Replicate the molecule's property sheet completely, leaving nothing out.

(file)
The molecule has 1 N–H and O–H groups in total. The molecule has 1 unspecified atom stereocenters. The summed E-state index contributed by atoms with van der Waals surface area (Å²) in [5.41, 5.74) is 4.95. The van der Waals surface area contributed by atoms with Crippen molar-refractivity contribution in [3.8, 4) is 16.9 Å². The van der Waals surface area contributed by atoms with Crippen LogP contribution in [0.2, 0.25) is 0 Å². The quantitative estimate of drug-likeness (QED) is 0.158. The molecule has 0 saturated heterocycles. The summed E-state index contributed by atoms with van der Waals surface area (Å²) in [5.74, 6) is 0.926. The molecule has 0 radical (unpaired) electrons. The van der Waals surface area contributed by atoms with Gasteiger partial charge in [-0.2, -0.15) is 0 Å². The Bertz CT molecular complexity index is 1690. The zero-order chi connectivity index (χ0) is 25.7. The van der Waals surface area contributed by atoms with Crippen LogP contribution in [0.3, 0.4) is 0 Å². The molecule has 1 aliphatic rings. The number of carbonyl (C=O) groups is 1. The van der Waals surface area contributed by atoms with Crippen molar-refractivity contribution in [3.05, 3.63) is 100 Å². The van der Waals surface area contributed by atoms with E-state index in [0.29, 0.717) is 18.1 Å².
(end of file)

The molecule has 1 N–H and O–H groups in total. The molecule has 1 unspecified atom stereocenters. The summed E-state index contributed by atoms with van der Waals surface area (Å²) in [5.41, 5.74) is 4.95. The van der Waals surface area contributed by atoms with Crippen molar-refractivity contribution in [3.8, 4) is 16.9 Å². The van der Waals surface area contributed by atoms with Crippen LogP contribution in [0.2, 0.25) is 0 Å². The quantitative estimate of drug-likeness (QED) is 0.158. The molecule has 0 saturated heterocycles. The summed E-state index contributed by atoms with van der Waals surface area (Å²) in [5.74, 6) is 0.926. The molecule has 0 radical (unpaired) electrons. The van der Waals surface area contributed by atoms with Gasteiger partial charge in [-0.2, -0.15) is 0 Å². The Bertz CT molecular complexity index is 1690. The zero-order chi connectivity index (χ0) is 25.7. The van der Waals surface area contributed by atoms with Crippen LogP contribution in [0.3, 0.4) is 0 Å². The molecule has 1 aliphatic rings. The number of carbonyl (C=O) groups is 1. The van der Waals surface area contributed by atoms with Crippen molar-refractivity contribution in [3.05, 3.63) is 100 Å². The van der Waals surface area contributed by atoms with E-state index in [0.29, 0.717) is 18.1 Å².